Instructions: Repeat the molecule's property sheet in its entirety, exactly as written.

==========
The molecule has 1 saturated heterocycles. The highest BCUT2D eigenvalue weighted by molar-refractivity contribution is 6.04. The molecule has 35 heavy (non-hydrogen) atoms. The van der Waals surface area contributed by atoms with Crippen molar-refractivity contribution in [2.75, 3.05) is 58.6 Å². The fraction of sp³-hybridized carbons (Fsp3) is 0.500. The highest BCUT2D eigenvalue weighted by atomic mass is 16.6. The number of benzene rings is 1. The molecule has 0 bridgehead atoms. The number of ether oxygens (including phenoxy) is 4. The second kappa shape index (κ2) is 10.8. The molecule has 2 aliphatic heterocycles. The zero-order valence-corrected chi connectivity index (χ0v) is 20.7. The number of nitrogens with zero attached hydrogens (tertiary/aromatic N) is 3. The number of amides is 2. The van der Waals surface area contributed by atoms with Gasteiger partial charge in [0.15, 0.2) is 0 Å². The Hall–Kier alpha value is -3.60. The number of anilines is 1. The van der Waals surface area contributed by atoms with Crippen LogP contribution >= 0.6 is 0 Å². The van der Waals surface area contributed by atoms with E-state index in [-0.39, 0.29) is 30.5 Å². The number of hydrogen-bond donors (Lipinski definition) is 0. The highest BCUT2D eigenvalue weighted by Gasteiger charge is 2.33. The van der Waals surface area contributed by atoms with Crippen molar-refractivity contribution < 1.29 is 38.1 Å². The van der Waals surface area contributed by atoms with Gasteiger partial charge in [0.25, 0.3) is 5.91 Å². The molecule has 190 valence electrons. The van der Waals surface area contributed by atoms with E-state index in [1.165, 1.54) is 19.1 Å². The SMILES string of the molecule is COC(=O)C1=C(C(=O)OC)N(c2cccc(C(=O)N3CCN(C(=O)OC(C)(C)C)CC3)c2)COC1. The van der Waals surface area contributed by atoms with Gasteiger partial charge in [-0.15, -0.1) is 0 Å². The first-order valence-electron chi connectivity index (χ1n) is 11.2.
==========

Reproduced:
The molecule has 1 saturated heterocycles. The highest BCUT2D eigenvalue weighted by molar-refractivity contribution is 6.04. The molecule has 35 heavy (non-hydrogen) atoms. The van der Waals surface area contributed by atoms with Crippen molar-refractivity contribution in [2.75, 3.05) is 58.6 Å². The fraction of sp³-hybridized carbons (Fsp3) is 0.500. The highest BCUT2D eigenvalue weighted by atomic mass is 16.6. The number of benzene rings is 1. The molecule has 0 bridgehead atoms. The number of ether oxygens (including phenoxy) is 4. The second kappa shape index (κ2) is 10.8. The molecule has 2 aliphatic heterocycles. The zero-order valence-corrected chi connectivity index (χ0v) is 20.7. The number of nitrogens with zero attached hydrogens (tertiary/aromatic N) is 3. The number of amides is 2. The van der Waals surface area contributed by atoms with Gasteiger partial charge in [0.15, 0.2) is 0 Å². The Hall–Kier alpha value is -3.60. The number of anilines is 1. The van der Waals surface area contributed by atoms with Crippen LogP contribution >= 0.6 is 0 Å². The van der Waals surface area contributed by atoms with E-state index in [-0.39, 0.29) is 30.5 Å². The number of hydrogen-bond donors (Lipinski definition) is 0. The highest BCUT2D eigenvalue weighted by Gasteiger charge is 2.33. The van der Waals surface area contributed by atoms with Crippen molar-refractivity contribution < 1.29 is 38.1 Å². The van der Waals surface area contributed by atoms with Gasteiger partial charge in [0.25, 0.3) is 5.91 Å². The molecule has 190 valence electrons. The van der Waals surface area contributed by atoms with E-state index in [1.165, 1.54) is 19.1 Å². The SMILES string of the molecule is COC(=O)C1=C(C(=O)OC)N(c2cccc(C(=O)N3CCN(C(=O)OC(C)(C)C)CC3)c2)COC1. The van der Waals surface area contributed by atoms with Gasteiger partial charge in [-0.15, -0.1) is 0 Å². The first-order valence-electron chi connectivity index (χ1n) is 11.2.